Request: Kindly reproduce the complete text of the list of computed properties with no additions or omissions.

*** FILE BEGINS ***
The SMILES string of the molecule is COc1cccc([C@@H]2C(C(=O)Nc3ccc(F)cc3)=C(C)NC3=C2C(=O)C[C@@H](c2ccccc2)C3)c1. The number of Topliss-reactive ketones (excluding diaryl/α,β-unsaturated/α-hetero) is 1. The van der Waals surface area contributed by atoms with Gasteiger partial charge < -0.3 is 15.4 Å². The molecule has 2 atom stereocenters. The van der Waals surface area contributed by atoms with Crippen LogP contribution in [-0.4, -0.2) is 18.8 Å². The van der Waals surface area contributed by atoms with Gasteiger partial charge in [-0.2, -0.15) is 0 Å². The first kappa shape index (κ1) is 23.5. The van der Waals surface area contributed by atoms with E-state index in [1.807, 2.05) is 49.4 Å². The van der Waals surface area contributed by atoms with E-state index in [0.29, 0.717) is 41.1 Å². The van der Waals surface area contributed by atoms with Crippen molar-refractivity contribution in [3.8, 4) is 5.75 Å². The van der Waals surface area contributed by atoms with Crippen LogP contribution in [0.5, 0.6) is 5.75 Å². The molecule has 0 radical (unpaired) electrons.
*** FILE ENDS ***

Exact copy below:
The SMILES string of the molecule is COc1cccc([C@@H]2C(C(=O)Nc3ccc(F)cc3)=C(C)NC3=C2C(=O)C[C@@H](c2ccccc2)C3)c1. The number of Topliss-reactive ketones (excluding diaryl/α,β-unsaturated/α-hetero) is 1. The van der Waals surface area contributed by atoms with Gasteiger partial charge < -0.3 is 15.4 Å². The molecule has 2 atom stereocenters. The van der Waals surface area contributed by atoms with Crippen LogP contribution in [-0.4, -0.2) is 18.8 Å². The van der Waals surface area contributed by atoms with Gasteiger partial charge in [-0.2, -0.15) is 0 Å². The first kappa shape index (κ1) is 23.5. The van der Waals surface area contributed by atoms with E-state index in [1.807, 2.05) is 49.4 Å². The van der Waals surface area contributed by atoms with E-state index in [0.29, 0.717) is 41.1 Å². The van der Waals surface area contributed by atoms with Crippen molar-refractivity contribution in [3.8, 4) is 5.75 Å². The van der Waals surface area contributed by atoms with Crippen LogP contribution in [0.5, 0.6) is 5.75 Å². The molecule has 0 radical (unpaired) electrons.